We are Crystal Meth Anonymous. We believe that connection and the 12-steps keep us sober today. Will you free yourself and join us on this journey? There's a seat here for you and loving friends by your side. Welcome aboard.
The newcomer is the most important person at every CMA meeting. You are brave and courageous for taking these first steps towards a clean and sober life. You are not alone! We know what it’s like dealing with the devastation of crystal meth addiction and are here to share our experience, strength and hope with you. You always have a seat here, welcome home.
Crystal Meth Anonymous is a fellowship of men and women who share their experience, strength and hope with each other, so they may solve their common problem and help others to recover from addiction to crystal meth. The only requirement for membership is a desire to stop using. There are no dues or fees for CMA membership; we are self-supporting through our own contributions. CMA is not allied with any sect, denomination, politics, organization or institution; does not wish to engage in any controversy; and neither endorses nor opposes any causes. Our primary purpose is to lead a sober life and to carry the message of recovery to the crystal meth addict who still suffers.
Crystal Meth Anonymous is an inclusive fellowship. The only requirement for membership is a desire to stop using crystal meth. Anonymity reminds us that the strength of our Unity comes from our Diversity. Love reminds us that connection is the most powerful weapon in our arsenal. It has been our experience, and that of our predecessors, that we are undoubtedly stronger together and within each of our experiences there is hope!
For so long, many of us spent years disconnected from ourselves and from the world- but we don’t have to live that way any longer!
Anonymity fortifies our fellowship by keeping our primary purpose at the forefront. What is our primary purpose? To spread a message of love, healing, and recovery to the still suffering crystal meth addict. All are welcome!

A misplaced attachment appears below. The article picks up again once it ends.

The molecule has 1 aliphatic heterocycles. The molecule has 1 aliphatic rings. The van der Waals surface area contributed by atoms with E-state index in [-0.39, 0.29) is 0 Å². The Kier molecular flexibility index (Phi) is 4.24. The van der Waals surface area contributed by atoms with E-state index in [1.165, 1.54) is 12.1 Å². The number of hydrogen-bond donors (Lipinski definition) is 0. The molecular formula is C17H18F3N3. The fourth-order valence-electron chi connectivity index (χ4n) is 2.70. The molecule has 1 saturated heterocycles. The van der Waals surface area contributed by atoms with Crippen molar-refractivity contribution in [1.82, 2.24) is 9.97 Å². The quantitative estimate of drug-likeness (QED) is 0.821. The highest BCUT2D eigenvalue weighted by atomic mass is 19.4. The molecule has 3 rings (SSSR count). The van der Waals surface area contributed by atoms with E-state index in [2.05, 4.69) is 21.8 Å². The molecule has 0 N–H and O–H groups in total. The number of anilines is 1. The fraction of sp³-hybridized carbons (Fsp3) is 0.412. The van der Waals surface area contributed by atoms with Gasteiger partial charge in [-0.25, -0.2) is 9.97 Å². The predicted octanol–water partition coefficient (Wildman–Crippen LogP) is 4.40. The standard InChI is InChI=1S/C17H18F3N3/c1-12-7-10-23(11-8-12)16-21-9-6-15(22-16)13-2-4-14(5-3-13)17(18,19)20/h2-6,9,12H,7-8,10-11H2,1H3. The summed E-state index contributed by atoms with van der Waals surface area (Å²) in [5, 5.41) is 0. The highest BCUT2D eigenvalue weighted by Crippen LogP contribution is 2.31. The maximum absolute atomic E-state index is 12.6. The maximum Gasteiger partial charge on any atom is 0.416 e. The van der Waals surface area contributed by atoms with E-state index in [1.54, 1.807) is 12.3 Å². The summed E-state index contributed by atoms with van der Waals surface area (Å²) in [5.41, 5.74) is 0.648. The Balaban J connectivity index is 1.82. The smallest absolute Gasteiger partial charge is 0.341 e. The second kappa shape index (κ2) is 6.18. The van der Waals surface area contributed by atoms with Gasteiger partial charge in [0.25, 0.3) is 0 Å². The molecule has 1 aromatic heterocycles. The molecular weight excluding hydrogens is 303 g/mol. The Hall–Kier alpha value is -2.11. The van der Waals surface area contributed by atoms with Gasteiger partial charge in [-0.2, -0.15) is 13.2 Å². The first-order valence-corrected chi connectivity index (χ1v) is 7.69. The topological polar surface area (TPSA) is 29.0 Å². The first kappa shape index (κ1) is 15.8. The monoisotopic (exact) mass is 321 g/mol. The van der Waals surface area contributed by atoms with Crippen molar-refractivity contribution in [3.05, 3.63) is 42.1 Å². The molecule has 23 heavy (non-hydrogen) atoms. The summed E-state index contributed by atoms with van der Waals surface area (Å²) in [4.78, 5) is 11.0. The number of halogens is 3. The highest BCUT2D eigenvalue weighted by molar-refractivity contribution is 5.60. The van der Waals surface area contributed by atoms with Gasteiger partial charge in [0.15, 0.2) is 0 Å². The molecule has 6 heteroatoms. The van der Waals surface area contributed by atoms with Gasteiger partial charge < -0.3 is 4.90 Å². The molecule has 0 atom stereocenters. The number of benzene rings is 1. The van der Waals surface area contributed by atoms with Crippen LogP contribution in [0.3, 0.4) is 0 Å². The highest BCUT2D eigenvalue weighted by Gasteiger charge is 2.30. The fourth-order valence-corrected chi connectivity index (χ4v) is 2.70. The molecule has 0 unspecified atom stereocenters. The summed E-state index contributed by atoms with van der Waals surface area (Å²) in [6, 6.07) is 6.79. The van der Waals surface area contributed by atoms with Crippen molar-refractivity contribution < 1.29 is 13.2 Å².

Am I an addict? — only you can answer this question. For many of us, the answer was clear. We could not control our drug use. Our lives had become unmanageable.
Have you tried to stop using crystal meth and found that you couldn’t? Do you find that you can’t control your use once you start?
If so, you may be suffering from the disease of addiction. The fellowship of Crystal Meth Anonymous can help.
There is a solution. Our experiences may differ externally, but internally we believe they are very much the same. Many of us who have been arrested, or suffered the loss of our jobs and the trust of our family and friends, now lead productive, honest, and purposeful lives. To do so, we place our sobriety before all else and remain open to a spiritual life.
If you want what we have, and are willing to go to any lengths to get it, then you are in the right place. We encourage you to stay close to the CMA fellowship and experience recovery with us.
The idea of never using crystal meth again was impossible for us to comprehend. In early recovery, we were encouraged to make a commitment each day not to use just for that day. This pledge was still too much for some of us. In these instances, we promised ourselves something along these lines: “I won’t use crystal meth, just for the next hour.” This helped us to stay in the here and now and not to get caught up in what might be. For these reasons, we say we stay sober one day at a time.
CMA has a simple message: Recovery from meth addiction is possible. You never have to use again. And you don’t have to recover alone.
Many of us used daily, so we took the suggestion to attend ninety meetings in ninety days to heart, replacing the environment of the dope house, sex club or prison cell with the rooms of recovery. Ninety days is also a useful period because it takes us thoroughly three months—a season—of being sober.
By the time we reach that first milestone and get our ninety-day chip, we’ve developed a routine we want to continue since we’ve built a new life full of wonderful sober experiences.
We often hear in the rooms: “If you go to the barber shop often enough, you will get a haircut.” We do our best to avoid people, places and things that may trigger us. But sometimes, we do not have a choice. If we have to live or work around people or things that tempt us, we take care to keep in close contact with our fellows and sponsors. It is important to be honest about our motives.
Whenever possible, we stay away from anyone or anything that triggers thoughts of using—a certain ex-lover, a particular street, or even a special song
These suggestions, and many others, were given to us when we first came into the rooms. Each has helped guide us through to a new life free from crystal meth use. The Experience, Strength, and Hope of other recovering addicts—living without the need for crystal meth—gives us hope and connection.
You may not have been able to stay sober alone, but…